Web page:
What is responsive web design?
Most clients these days want a mobile version of their website—at least if they’re smart they do. Here are a few key statistics:
- 91% of all people on earth have a mobile phone
- 56% of people own a smartphone
- 50% of mobile phone users use mobile as their primary Internet source
- 80% of the time on mobile is spent inside apps
- 72% of tablet owners purchase online from their tablets each week
So this means there is no shortage of users on mobile devices of varying screen sizes and resolutions designers need to deal with. To complicate matters further, in the next five years we’ll likely need to design for a number of additional inventions. In the field of Web design and development, we’re quickly getting to the point of being unable to keep up with the endless new resolutions and devices. For many websites, creating a website version for each resolution and new device would be next to impossible, or at the very least impractical. So what do we do, give up? No, we innovate—enter responsive design.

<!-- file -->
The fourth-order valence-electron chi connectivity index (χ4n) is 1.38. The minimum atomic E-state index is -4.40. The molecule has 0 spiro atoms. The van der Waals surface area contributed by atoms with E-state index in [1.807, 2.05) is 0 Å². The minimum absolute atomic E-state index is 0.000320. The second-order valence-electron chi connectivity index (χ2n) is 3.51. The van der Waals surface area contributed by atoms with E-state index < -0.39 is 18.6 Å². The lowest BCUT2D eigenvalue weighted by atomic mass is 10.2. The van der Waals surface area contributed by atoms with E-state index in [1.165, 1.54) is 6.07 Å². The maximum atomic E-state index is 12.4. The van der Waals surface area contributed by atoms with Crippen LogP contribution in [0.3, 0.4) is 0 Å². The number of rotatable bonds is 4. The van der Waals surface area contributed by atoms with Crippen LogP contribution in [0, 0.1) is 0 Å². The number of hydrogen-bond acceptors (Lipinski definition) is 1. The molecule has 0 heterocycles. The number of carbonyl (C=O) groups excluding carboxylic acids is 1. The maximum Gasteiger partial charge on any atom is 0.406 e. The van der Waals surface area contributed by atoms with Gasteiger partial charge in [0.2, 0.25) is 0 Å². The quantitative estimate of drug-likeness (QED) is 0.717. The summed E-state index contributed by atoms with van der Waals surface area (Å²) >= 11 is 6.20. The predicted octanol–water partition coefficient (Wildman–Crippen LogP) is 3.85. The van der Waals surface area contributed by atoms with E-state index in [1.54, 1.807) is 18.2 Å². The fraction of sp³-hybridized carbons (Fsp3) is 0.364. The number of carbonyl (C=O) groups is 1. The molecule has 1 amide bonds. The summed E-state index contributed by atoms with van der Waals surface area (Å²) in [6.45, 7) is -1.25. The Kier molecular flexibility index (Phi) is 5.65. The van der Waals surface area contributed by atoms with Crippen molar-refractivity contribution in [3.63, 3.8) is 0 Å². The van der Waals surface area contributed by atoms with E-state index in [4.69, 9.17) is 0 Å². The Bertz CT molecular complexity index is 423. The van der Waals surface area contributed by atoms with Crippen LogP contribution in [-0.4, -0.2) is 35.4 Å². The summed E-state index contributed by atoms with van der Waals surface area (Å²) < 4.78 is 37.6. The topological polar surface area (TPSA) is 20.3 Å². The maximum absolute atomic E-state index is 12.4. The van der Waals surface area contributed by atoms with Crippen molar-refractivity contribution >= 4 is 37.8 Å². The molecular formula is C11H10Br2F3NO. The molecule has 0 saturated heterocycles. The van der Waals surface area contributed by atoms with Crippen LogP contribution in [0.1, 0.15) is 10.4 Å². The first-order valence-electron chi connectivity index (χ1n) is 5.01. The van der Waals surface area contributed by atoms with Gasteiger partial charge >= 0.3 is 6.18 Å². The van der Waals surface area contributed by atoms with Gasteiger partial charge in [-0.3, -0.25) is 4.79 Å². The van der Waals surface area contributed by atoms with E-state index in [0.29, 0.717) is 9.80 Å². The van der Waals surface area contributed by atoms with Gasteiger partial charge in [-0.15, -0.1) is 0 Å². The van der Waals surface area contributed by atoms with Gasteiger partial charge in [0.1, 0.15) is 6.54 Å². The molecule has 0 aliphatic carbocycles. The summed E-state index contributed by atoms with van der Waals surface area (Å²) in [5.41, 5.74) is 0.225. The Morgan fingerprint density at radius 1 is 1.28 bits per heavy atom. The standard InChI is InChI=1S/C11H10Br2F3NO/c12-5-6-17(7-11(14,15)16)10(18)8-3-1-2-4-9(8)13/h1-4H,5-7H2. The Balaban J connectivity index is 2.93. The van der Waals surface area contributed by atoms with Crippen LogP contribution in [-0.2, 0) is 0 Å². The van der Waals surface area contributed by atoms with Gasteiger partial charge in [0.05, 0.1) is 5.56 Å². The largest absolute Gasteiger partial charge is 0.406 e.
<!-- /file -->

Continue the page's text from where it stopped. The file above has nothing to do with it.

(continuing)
Responsive Web design is a design approach that suggests design and development should respond to the user’s behavior and environment based on screen size, platform, and orientation—providing an optimal viewing experience across a wide range of devices. Responsive websites respond to their environment. Responsive sites use multiple fluid grid layouts as opposed to adaptive sites that use multiple fixed-width layouts. This gives us one site for every screen. So about now, you may be thinking, “Joe, this sounds expensive.” Expensive? No. But it will cost a little more—I won’t lie. The added cost is due to the additional time needed for the creation of the multiple grid layouts and testing needed to be sure that the design works on a wide variety of screens. This all amounts to a little extra expense…you’re not looking at busting budgets. The Responsive Design techniques discussed above are not the final answer to the ever-changing mobile world. It is simply a tactic that when implemented correctly can improve the user experience. It will not completely solve it for every user, device, and platform but it gives us the most practical solution to serve most users. We will need to constantly work with new devices, resolutions, and technologies to continually improve the user experience as things evolve in the coming years.